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Tips for Effective Studying

In order to excel in college, you must first learn how to study properly. Contrary to historical opinion, there are many effective ways to learn information; it is a question of figuring out what works for you. What type of studying best suits you? What time of day are you most efficient? What is the proper environment for you to study in? Before you can answer these questions, you have to do a little research. It takes an effort but the rewards are more than worth it.

Memory

When we first learn something, information is processed into the brain to form a neural trace. This trace first enters your sensory memory, and then, if you're paying attention, to your Short Term Memory, or STM. If you keep working to process the information and adapt it correctly it then moves to your Long Term Memory, or LTM. The information processed into your LTM is more or less permanent; with occasional reviewing you will not forget it. The trick is to adapt the information you really need into your LTM as quickly as possible. Your STM has a small capacity and a short duration; you may learn something very quickly, but in 24 hours you will lose 80% of that information. The STM is fast and easily accessed, the LTM is slower but larger.

Repetition

The key to learning something well is repetition; the more times you go over the material the better chance you have of storing it permanently. Before you begin this process, however, it makes sense that you determine the type of learner you are. There are three basic types of learning: Visual, Auditory and Haptic. Most of us are, in fact, some combination of the three, but chances are one style will suit us more than the other two. Take some time to look over the types and figure out which category best describes your method of learning. Learning Types Visual Learners:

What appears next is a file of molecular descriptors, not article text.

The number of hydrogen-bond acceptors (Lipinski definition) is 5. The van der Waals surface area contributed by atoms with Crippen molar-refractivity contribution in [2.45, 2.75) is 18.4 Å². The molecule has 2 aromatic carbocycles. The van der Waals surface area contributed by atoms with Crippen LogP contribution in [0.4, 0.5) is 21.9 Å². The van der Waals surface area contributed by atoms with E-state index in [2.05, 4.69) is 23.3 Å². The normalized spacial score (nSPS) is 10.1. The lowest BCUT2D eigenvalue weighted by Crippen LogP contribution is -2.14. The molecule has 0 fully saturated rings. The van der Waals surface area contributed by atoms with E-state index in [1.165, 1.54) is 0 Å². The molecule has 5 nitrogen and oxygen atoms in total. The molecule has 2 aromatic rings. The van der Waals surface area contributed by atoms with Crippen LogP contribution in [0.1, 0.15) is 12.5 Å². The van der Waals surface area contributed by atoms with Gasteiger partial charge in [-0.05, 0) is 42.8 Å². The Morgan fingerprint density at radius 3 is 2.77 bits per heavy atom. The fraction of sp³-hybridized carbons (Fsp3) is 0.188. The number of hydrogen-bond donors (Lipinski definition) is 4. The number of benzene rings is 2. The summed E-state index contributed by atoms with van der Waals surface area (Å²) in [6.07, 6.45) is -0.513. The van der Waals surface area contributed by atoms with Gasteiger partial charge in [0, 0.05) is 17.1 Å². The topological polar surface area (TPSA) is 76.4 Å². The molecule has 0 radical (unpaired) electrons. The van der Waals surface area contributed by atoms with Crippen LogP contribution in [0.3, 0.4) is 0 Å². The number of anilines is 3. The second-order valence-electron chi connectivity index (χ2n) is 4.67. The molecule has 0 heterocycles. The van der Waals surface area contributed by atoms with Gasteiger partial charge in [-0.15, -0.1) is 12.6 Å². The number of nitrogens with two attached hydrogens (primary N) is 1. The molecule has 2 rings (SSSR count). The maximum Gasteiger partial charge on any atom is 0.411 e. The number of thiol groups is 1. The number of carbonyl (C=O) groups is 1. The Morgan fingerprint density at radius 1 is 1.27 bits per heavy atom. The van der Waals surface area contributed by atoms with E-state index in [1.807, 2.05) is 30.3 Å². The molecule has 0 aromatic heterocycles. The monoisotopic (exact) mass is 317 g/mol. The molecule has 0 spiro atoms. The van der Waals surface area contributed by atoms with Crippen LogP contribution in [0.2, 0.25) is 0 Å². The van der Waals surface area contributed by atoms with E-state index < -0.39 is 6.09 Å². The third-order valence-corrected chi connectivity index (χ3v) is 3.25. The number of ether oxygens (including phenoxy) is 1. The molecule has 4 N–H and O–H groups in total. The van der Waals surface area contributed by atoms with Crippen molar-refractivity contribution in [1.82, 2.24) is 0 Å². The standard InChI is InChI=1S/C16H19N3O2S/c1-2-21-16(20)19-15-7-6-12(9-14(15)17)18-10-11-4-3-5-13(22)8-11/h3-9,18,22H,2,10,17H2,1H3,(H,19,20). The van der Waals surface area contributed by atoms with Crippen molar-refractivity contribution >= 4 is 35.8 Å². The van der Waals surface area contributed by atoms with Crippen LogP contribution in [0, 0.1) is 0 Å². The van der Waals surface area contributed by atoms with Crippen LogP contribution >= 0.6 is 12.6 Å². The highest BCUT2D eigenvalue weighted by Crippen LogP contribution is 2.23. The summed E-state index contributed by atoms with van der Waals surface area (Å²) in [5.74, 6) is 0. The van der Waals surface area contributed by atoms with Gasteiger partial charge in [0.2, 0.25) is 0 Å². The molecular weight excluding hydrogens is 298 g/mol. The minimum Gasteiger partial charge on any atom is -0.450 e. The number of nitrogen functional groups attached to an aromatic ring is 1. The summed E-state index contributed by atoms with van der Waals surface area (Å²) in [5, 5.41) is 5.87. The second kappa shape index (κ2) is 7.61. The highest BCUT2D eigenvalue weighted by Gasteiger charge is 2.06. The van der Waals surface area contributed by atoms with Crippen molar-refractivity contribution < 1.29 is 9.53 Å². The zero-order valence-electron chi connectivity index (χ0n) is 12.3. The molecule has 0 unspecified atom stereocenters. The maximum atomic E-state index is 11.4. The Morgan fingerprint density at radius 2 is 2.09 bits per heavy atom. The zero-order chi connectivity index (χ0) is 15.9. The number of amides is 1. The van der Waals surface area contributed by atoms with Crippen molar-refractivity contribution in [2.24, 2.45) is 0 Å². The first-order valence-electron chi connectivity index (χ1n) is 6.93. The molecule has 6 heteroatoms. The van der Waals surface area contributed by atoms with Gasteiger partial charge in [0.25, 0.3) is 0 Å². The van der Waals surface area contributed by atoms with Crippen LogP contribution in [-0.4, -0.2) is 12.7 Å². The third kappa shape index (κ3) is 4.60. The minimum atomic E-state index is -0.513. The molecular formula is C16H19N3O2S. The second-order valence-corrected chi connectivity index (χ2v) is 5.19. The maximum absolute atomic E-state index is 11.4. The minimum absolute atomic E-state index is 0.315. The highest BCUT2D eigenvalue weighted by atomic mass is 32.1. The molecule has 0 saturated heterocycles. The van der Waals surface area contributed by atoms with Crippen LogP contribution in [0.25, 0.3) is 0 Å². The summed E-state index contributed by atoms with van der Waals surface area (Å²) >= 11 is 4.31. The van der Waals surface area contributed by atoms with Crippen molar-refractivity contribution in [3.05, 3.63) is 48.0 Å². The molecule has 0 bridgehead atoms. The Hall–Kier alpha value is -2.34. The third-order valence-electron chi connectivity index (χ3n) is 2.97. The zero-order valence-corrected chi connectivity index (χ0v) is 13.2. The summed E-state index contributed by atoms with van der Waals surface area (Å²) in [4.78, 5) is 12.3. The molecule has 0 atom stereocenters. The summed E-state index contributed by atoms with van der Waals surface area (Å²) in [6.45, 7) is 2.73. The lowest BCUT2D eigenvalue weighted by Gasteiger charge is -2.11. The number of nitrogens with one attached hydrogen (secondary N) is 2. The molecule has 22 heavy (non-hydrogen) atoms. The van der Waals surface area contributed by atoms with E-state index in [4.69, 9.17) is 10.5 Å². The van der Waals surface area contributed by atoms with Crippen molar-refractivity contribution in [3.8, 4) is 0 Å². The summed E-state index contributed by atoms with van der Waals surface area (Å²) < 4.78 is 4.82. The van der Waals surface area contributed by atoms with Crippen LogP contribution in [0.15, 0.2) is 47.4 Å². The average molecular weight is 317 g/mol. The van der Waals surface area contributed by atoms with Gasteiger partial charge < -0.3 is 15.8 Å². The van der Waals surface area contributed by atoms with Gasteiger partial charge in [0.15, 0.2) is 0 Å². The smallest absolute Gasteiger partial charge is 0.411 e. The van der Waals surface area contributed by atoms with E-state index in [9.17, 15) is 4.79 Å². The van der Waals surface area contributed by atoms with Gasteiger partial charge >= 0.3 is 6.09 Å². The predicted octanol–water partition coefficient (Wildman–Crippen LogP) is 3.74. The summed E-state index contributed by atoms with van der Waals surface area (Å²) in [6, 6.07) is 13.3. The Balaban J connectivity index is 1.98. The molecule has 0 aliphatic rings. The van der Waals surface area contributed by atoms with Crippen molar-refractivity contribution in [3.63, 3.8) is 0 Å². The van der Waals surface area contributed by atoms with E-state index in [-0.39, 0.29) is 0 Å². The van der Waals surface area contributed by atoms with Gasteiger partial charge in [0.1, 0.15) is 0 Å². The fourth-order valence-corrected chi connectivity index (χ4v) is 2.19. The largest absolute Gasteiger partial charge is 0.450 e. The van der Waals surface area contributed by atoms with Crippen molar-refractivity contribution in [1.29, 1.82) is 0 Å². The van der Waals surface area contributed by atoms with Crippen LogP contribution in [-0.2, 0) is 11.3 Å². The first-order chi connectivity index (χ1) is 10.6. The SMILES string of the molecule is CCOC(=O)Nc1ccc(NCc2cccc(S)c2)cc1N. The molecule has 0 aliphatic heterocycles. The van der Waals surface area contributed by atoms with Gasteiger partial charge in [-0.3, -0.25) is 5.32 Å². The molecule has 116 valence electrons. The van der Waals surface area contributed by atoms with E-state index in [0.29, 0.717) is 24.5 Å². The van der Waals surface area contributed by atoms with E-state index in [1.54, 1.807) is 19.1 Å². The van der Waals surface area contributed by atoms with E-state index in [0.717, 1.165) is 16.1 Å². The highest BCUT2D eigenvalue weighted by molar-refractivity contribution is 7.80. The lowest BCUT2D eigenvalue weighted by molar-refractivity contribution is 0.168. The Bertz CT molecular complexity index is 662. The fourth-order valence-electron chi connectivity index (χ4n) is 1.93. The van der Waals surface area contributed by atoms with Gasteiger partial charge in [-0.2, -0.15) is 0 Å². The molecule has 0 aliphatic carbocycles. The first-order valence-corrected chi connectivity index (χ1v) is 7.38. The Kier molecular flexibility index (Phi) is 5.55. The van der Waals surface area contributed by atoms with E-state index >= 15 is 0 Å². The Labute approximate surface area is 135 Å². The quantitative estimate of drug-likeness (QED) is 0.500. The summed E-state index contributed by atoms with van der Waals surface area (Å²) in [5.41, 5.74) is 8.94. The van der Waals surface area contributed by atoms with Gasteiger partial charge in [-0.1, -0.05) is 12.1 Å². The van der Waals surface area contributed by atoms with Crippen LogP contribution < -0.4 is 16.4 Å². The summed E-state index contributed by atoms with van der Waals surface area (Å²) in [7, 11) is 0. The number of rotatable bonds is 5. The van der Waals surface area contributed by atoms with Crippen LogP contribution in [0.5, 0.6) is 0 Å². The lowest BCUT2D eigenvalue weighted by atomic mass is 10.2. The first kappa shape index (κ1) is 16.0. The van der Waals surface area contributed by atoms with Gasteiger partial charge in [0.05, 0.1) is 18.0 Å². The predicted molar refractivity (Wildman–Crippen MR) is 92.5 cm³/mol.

Visual learners study best when the material is graphic, ie. charts, tables, maps, etc. When in class, visual people should look at the professors when they are speaking, participate in class discussions and take detailed notes during lectures. When studying, study alone in a quiet place and try to transcribe your material on paper. When possible make drawings, graphs or tables of complex abstract ideas and work alone. Visual learners often have trouble working while having a dialogue, even if the dialogue directly pertains to the subject matter.

Auditory Learners:

Auditory people work best when they can hear the material. Read aloud, go over your notes and talk to yourself about the important points. Before reading, set a purpose and verbalize it, after you've finished be sure to summarize out loud what you just read. Speak your ideas into a tape machine as if you were having a conversation with someone, if you can, talk to your friends about the material. Because Auditory learners sometimes have trouble keeping columns aligned, try doing math computations by hand, on graph paper.

Haptic Learners:

Haptic learners are the most maligned division; they are the people that can't sit still. Haptics have to pace around the room, they must have music or a television playing in the background and are almost constantly finding themselves distracted. Despite what parents and teachers have been saying to the contrary, Haptic learning is just as effective as the other two, more traditional, types. Instead of fighting against your nature, adapt to it and find a method that really works. Make studying more physical; work at a standing desk, pace around the room, do reading while on an exercise bike, chew gum. Try to use color when you can; highlight your readings, read with a filtered light, put posters and bright colors around your desk. Haptic people should vary their activities, if you feel frustrated or 'clogged up' do something different for a few minutes. Try and keep a list of distractions as they come to you; once you write them down, they won't bother your concentration as much. If you want to, play music in the background at whatever volume you choose to. When reading, try skimming over the chapter to get a solid basic meaning before you really dig in. Try to visualize complex projects from start to finish before you begin them. Visualization is a useful tool for Haptic people, it helps you keep a positive, productive outlook on the task at hand.